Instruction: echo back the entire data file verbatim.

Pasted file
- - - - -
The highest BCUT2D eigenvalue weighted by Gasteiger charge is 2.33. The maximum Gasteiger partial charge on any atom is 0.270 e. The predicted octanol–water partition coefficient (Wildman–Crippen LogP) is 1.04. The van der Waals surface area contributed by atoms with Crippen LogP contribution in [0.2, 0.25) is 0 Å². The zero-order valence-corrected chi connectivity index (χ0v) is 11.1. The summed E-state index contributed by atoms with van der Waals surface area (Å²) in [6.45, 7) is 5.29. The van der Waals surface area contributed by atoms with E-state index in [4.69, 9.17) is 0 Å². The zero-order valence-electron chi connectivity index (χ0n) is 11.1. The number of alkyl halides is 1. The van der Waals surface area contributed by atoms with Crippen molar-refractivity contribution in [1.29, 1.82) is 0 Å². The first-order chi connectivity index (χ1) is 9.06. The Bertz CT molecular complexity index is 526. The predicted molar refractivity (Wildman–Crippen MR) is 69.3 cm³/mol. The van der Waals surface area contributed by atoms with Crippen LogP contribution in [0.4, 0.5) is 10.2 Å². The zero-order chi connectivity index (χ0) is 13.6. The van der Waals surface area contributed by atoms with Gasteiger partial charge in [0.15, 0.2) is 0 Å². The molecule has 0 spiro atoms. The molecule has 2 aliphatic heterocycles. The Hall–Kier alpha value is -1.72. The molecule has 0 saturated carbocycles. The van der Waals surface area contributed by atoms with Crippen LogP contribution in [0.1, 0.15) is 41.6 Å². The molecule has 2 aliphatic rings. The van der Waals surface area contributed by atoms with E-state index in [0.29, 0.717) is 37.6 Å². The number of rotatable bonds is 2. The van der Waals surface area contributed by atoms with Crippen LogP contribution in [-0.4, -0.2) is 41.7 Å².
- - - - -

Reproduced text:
The highest BCUT2D eigenvalue weighted by Gasteiger charge is 2.33. The maximum Gasteiger partial charge on any atom is 0.270 e. The predicted octanol–water partition coefficient (Wildman–Crippen LogP) is 1.04. The van der Waals surface area contributed by atoms with Crippen LogP contribution in [0.2, 0.25) is 0 Å². The zero-order valence-corrected chi connectivity index (χ0v) is 11.1. The summed E-state index contributed by atoms with van der Waals surface area (Å²) in [6.45, 7) is 5.29. The van der Waals surface area contributed by atoms with E-state index in [4.69, 9.17) is 0 Å². The zero-order valence-electron chi connectivity index (χ0n) is 11.1. The number of alkyl halides is 1. The van der Waals surface area contributed by atoms with Crippen molar-refractivity contribution in [1.29, 1.82) is 0 Å². The first-order chi connectivity index (χ1) is 9.06. The Bertz CT molecular complexity index is 526. The predicted molar refractivity (Wildman–Crippen MR) is 69.3 cm³/mol. The van der Waals surface area contributed by atoms with Crippen LogP contribution in [0.4, 0.5) is 10.2 Å². The zero-order chi connectivity index (χ0) is 13.6. The van der Waals surface area contributed by atoms with Gasteiger partial charge in [0.15, 0.2) is 0 Å². The molecule has 0 spiro atoms. The molecule has 2 aliphatic heterocycles. The Hall–Kier alpha value is -1.72. The molecule has 0 saturated carbocycles. The van der Waals surface area contributed by atoms with Crippen LogP contribution in [0.1, 0.15) is 41.6 Å². The molecule has 2 aliphatic rings. The van der Waals surface area contributed by atoms with E-state index in [0.29, 0.717) is 37.6 Å². The number of rotatable bonds is 2. The van der Waals surface area contributed by atoms with Crippen LogP contribution in [-0.4, -0.2) is 41.7 Å².